Congress should authorize dedicated funding for professional learning that includes protected time in the school week for educator collaboration under mandatory use of funds.

While not mandatory, protected time for collaboration is one of a limited set of evidence-based practices on which state and local literacy grant funding may be spent.

Recommendation #2: Fund and Encourage Assessments for Learning and Innovation in Assessment for Accountability

Congress should provide funding for research, technical assistance, and professional development focused on formative assessment to improve student learning.

The bill contains no dedicated funding for formative assessment, but support for formative assessment is an allowable use of funding in several of the programs within Title II, including the technical assistance provided to states by the Department of Education.

Congress should encourage innovation in assessment for accountability; the assessments should be targeted and should use multiple measures.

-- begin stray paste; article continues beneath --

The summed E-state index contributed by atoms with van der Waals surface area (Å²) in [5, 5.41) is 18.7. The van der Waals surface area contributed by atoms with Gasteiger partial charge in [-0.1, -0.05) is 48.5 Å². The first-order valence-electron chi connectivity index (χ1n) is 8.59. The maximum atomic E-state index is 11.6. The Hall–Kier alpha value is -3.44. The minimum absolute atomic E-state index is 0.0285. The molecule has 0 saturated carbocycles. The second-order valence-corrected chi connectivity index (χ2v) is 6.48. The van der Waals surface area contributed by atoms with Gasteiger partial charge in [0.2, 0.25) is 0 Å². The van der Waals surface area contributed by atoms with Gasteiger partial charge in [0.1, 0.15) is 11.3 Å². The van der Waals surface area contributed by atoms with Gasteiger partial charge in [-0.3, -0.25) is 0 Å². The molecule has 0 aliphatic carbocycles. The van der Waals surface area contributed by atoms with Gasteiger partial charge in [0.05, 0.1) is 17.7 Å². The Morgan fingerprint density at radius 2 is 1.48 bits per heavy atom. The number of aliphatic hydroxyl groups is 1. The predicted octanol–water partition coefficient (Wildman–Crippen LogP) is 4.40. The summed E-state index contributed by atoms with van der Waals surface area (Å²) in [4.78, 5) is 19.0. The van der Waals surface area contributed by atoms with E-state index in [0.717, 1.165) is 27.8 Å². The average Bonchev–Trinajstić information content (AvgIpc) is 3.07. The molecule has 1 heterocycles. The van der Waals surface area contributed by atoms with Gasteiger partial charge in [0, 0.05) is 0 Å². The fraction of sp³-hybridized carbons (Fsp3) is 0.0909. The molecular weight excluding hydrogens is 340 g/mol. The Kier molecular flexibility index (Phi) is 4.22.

The bill provides vastly expanded flexibility to states in how they develop and implement accountability systems. Such systems much include annual testing data, but also multiple measures such as graduation rates and others chosen by the states, which could include resource equity measures. Increased flexibility could make it easier for states to address overtesting.

Federal funding should provide states with the flexibility to try forms of assessment for accountability other than standardized tests, such as portfolios, performance assessments, and competency-based approaches.

The bill allows for local pilot programs that test out alternative approaches to measuring student learning outcomes other than standardized tests. It does not include funding explicitly dedicated to developing such systems, but states and districts have the option of using Title I funding for this purpose.

Federal funding for such assessments should require that they are used only for the purposes and in the manner for which they have been proven valid.

Use of assessments for purposes for which they were not designed would not be outlawed, but the bill does explicitly forbid the Department of Education from mandating that states use tests inappropriately in teacher evaluation.

Recommendation #3: Build the Capacity of High-Needs Schools